There’s a wonderful exchange between Tom Hanks and Meg Ryan in the classic 1998 romantic comedy You’ve Got Mail in which Tom’s character attempts to tell Meg that his book conglomerate putting her tiny shop out of business isn’t personal. She stares at him, incredulous, and says, “What is that supposed to mean? I’m so sick of that! All that means is that it wasn’t personal to you. But it was personal to me. It’s personal to a lot of people – and what’s so wrong with being personal anyway?”
Hanks fumbles and replies, “Uh, nothing.”
Meg’s character tells him, “Whatever else anything is, it ought to begin by being personal.”
Over the weekend, in addition to that other significant sporting event that was held (it was something involving football, I believe), many riders who compete in the Intercollegiate Horse Show Association (IHSA) entered the post-season, as regional competitions kicked off across the country. It’s an exciting time of year – and a nerve-wracking one – for the riders who have trained so hard for not only the past year, but for all the weeks, months, and years that have preceded. Goals have been set and it’s now crunch time – will those aspirations be achieved or will they still be the ones riders work toward next season? Only time and good draws will tell.
But if you think the riders themselves are the only ones who are nervous right now, readers, you’re sorely mistaken. My favorite people to watch during this time of year aren’t the people inside the arena performing (in many cases) the rides of their life – instead, it’s the people outside the arena who have worked right alongside the competitors to reach this stage:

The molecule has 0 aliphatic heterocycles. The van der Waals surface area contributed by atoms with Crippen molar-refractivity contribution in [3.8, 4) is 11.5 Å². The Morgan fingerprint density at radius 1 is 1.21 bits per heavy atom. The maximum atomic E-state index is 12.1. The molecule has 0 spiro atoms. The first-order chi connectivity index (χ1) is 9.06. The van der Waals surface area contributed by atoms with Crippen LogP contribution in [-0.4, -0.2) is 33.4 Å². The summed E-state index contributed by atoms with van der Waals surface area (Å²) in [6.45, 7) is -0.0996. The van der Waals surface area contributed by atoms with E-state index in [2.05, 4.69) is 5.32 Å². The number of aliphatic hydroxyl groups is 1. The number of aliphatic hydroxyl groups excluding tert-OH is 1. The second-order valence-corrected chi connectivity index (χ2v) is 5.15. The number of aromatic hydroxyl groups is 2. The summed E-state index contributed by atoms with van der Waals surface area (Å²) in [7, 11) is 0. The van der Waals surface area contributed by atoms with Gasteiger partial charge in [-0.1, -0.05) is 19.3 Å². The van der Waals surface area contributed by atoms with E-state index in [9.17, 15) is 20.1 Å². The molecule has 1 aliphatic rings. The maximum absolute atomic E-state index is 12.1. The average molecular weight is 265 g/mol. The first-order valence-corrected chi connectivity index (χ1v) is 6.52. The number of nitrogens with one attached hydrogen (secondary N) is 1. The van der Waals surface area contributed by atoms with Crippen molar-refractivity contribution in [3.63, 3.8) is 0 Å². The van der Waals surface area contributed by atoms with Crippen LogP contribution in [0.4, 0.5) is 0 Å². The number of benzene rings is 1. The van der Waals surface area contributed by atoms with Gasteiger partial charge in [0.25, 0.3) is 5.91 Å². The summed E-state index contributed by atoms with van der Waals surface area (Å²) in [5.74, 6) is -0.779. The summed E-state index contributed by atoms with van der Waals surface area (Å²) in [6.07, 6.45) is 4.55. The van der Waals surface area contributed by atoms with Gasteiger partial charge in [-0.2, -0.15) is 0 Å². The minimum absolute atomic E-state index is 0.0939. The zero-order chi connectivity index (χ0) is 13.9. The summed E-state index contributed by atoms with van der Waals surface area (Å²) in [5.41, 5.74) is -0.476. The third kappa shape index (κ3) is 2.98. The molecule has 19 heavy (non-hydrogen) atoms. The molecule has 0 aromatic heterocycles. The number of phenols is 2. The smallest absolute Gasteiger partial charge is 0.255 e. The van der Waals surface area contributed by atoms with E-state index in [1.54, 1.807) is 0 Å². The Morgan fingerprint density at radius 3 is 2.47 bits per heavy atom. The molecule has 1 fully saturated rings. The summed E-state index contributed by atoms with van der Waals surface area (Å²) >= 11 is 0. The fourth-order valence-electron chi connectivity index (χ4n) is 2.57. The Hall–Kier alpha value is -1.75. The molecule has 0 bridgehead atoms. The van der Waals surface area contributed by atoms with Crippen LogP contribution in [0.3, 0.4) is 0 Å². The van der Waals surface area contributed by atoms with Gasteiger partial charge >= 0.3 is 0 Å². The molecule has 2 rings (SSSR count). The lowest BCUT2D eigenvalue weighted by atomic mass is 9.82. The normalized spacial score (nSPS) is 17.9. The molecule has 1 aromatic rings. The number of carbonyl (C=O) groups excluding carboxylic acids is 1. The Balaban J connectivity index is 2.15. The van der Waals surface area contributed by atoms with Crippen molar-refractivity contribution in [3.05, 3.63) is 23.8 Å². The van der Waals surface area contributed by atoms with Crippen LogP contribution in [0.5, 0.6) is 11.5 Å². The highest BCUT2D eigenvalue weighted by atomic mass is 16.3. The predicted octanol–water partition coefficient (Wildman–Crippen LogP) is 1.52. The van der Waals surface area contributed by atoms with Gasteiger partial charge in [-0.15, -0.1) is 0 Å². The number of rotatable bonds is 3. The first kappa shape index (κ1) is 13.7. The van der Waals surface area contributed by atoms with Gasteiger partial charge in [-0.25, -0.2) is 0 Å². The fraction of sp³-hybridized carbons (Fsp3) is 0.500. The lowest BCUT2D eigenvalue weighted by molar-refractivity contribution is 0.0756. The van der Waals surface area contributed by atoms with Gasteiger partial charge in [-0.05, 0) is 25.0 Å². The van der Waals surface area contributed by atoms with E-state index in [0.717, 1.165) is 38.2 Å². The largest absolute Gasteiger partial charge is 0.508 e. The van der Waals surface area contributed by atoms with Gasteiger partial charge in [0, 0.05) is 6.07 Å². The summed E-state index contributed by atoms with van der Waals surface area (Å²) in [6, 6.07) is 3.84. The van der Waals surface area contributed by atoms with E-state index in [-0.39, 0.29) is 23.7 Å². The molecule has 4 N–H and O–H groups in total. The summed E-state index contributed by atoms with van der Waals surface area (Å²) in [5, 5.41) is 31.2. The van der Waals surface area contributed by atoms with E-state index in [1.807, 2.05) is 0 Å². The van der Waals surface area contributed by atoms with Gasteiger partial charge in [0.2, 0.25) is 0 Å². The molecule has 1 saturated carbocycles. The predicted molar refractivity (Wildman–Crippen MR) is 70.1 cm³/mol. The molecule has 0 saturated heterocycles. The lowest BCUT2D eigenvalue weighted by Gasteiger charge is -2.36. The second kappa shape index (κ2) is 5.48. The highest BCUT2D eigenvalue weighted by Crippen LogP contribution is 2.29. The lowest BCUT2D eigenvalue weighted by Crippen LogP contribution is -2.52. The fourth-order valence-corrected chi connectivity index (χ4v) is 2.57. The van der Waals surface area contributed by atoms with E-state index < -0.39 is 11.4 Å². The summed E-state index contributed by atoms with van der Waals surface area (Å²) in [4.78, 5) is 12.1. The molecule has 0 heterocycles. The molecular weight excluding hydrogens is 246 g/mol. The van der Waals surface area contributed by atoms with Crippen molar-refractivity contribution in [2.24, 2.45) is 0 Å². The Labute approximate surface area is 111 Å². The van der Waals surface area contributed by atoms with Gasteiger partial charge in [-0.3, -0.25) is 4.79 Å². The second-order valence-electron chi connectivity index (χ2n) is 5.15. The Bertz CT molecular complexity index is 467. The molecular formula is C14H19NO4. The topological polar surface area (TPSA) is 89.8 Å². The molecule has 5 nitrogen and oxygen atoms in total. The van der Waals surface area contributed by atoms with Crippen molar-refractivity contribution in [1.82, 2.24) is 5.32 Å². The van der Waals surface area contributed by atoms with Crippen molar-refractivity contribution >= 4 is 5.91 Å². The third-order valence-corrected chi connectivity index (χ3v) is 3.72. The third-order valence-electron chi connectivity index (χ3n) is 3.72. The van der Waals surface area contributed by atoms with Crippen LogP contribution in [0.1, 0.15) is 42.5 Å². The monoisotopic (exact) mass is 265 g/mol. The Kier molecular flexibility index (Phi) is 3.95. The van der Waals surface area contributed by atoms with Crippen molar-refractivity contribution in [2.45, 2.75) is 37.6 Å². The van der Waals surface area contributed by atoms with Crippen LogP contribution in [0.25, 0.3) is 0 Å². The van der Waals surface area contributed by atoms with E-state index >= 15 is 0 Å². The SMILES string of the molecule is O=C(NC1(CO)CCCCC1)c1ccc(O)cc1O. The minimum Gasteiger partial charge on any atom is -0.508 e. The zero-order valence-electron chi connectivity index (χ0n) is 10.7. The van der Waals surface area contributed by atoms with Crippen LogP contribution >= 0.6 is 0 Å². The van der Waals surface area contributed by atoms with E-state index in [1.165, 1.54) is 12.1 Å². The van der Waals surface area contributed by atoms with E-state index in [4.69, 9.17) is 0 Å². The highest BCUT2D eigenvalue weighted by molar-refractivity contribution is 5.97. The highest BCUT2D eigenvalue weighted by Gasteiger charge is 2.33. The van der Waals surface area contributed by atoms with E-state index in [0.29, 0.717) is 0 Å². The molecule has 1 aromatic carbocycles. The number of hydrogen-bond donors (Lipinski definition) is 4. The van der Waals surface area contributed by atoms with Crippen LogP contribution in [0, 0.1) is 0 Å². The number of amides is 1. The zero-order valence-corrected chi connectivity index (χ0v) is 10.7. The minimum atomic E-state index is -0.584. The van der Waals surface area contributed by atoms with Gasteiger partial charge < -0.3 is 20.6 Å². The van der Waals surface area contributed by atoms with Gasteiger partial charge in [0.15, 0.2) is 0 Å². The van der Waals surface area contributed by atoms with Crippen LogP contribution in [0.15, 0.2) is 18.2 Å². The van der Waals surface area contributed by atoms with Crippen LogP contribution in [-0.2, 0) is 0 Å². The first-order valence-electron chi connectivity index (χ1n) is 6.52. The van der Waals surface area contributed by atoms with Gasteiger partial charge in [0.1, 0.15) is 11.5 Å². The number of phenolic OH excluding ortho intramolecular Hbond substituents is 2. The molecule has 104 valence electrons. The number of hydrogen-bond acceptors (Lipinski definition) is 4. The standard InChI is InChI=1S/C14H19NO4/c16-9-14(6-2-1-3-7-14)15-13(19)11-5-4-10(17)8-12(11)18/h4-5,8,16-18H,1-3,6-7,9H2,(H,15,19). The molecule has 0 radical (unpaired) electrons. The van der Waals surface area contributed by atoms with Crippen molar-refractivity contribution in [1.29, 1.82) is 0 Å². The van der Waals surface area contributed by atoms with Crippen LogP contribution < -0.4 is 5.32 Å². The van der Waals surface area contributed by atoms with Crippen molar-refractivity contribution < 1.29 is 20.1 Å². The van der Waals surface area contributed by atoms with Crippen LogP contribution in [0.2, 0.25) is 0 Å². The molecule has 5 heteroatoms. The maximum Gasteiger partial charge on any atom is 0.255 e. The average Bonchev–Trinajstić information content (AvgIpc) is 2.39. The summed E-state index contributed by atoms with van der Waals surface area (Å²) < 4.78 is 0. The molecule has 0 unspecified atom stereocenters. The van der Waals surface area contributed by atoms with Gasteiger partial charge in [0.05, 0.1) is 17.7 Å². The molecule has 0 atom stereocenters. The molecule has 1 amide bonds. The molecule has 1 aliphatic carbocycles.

I watch the coaches.
Let me tell you what I know about the coaches in the IHSA readers: They’re tireless. They’re relentless. They’re focused. And they’re wonderful. They often spend more time with their teams than their families during the school year, which means that they often don’t just have sons and daughters at home, they have 15 to 50 more sons and daughters at the barn. I know coaches who have gone to the hospital with riders who broke ankles during aerobics classes on campus because the students’ parents were in another state and the student was otherwise going to go to the ER alone. I know coaches who sit in their offices and plan out each student’s individual path to the IHSA Nationals down to the last detail the same way that student does on his or her own time from the comfort of a residence hall room.
And I know coaches who celebrate more enthusiastically than their riders when those post-season dreams start to become reality.
It’s personal to these people, readers – and, unlike the approach to business Tom Hanks adopted in You’ve Got Mail – it’s personal in the very best way because these coaches invest themselves so fully in the successes of their students. The student’s victory is the coach’s victory and sometimes when the outcome looks uncertain, it’s hard to tell who wants it more.
So when students ask me to recommend a college riding program to them (after we’ve outlined the right academic options, of course), the best advice I can give is to look for a program that’s personal.
There’s nothing wrong with that.